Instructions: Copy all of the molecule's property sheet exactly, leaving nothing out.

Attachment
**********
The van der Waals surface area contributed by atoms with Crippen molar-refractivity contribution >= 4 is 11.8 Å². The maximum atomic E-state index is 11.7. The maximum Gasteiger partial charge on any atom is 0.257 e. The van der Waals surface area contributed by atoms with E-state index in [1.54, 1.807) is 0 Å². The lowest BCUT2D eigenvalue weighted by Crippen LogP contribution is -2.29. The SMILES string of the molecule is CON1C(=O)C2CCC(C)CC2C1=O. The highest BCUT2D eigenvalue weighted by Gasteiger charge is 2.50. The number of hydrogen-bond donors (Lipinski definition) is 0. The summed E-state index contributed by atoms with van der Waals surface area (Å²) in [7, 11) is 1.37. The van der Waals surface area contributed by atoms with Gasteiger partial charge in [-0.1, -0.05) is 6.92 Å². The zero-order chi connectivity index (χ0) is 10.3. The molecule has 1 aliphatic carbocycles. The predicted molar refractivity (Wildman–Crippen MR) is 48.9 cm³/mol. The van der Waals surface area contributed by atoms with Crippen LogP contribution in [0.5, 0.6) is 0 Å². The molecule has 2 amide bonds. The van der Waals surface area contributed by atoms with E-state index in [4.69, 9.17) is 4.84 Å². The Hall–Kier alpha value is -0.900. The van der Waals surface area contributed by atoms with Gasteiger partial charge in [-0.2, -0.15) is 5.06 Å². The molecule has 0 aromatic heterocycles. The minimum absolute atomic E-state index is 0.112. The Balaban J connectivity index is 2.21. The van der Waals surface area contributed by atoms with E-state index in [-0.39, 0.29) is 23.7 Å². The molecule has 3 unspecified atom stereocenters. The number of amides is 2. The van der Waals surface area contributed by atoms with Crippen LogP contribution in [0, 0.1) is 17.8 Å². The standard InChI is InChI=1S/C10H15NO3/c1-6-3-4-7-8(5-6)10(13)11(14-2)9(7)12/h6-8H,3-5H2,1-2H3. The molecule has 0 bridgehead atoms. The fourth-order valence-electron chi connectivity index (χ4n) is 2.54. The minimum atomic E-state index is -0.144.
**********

The van der Waals surface area contributed by atoms with Crippen molar-refractivity contribution >= 4 is 11.8 Å². The maximum atomic E-state index is 11.7. The maximum Gasteiger partial charge on any atom is 0.257 e. The van der Waals surface area contributed by atoms with E-state index in [1.54, 1.807) is 0 Å². The lowest BCUT2D eigenvalue weighted by Crippen LogP contribution is -2.29. The SMILES string of the molecule is CON1C(=O)C2CCC(C)CC2C1=O. The highest BCUT2D eigenvalue weighted by Gasteiger charge is 2.50. The number of hydrogen-bond donors (Lipinski definition) is 0. The summed E-state index contributed by atoms with van der Waals surface area (Å²) in [7, 11) is 1.37. The van der Waals surface area contributed by atoms with Gasteiger partial charge in [-0.1, -0.05) is 6.92 Å². The zero-order chi connectivity index (χ0) is 10.3. The molecule has 1 aliphatic carbocycles. The predicted molar refractivity (Wildman–Crippen MR) is 48.9 cm³/mol. The van der Waals surface area contributed by atoms with Crippen LogP contribution in [0.5, 0.6) is 0 Å². The molecule has 2 amide bonds. The van der Waals surface area contributed by atoms with E-state index in [4.69, 9.17) is 4.84 Å². The Hall–Kier alpha value is -0.900. The van der Waals surface area contributed by atoms with Gasteiger partial charge in [-0.2, -0.15) is 5.06 Å². The molecule has 0 aromatic heterocycles. The minimum absolute atomic E-state index is 0.112. The Balaban J connectivity index is 2.21. The van der Waals surface area contributed by atoms with E-state index in [-0.39, 0.29) is 23.7 Å². The molecule has 3 unspecified atom stereocenters. The number of amides is 2. The van der Waals surface area contributed by atoms with Crippen LogP contribution in [0, 0.1) is 17.8 Å². The standard InChI is InChI=1S/C10H15NO3/c1-6-3-4-7-8(5-6)10(13)11(14-2)9(7)12/h6-8H,3-5H2,1-2H3. The molecule has 0 bridgehead atoms. The fourth-order valence-electron chi connectivity index (χ4n) is 2.54. The minimum atomic E-state index is -0.144.